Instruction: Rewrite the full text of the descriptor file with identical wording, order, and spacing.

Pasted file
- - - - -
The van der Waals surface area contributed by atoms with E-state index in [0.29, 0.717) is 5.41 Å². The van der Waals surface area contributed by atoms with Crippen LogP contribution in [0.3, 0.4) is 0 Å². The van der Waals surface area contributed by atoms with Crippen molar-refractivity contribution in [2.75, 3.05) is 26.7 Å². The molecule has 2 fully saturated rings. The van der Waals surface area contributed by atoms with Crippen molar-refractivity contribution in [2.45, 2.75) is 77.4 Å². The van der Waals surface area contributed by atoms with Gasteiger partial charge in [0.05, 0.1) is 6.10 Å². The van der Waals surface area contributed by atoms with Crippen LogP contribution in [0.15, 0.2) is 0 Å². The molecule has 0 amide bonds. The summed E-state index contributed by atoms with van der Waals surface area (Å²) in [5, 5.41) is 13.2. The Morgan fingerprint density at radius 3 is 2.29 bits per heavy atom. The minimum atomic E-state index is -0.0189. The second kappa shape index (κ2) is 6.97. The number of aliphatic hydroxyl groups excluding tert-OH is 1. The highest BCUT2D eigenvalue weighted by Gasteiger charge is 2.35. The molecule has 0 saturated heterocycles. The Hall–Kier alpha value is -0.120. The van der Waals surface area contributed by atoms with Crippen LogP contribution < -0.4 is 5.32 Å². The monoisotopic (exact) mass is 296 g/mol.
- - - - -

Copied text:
The van der Waals surface area contributed by atoms with E-state index in [0.29, 0.717) is 5.41 Å². The van der Waals surface area contributed by atoms with Crippen LogP contribution in [0.3, 0.4) is 0 Å². The van der Waals surface area contributed by atoms with Crippen molar-refractivity contribution in [2.75, 3.05) is 26.7 Å². The molecule has 2 fully saturated rings. The van der Waals surface area contributed by atoms with Crippen molar-refractivity contribution in [2.45, 2.75) is 77.4 Å². The van der Waals surface area contributed by atoms with Gasteiger partial charge in [0.05, 0.1) is 6.10 Å². The van der Waals surface area contributed by atoms with Crippen LogP contribution in [0.15, 0.2) is 0 Å². The molecule has 0 amide bonds. The summed E-state index contributed by atoms with van der Waals surface area (Å²) in [5, 5.41) is 13.2. The Morgan fingerprint density at radius 3 is 2.29 bits per heavy atom. The minimum atomic E-state index is -0.0189. The second kappa shape index (κ2) is 6.97. The number of aliphatic hydroxyl groups excluding tert-OH is 1. The highest BCUT2D eigenvalue weighted by Gasteiger charge is 2.35. The molecule has 0 saturated heterocycles. The Hall–Kier alpha value is -0.120. The van der Waals surface area contributed by atoms with Crippen LogP contribution < -0.4 is 5.32 Å². The monoisotopic (exact) mass is 296 g/mol.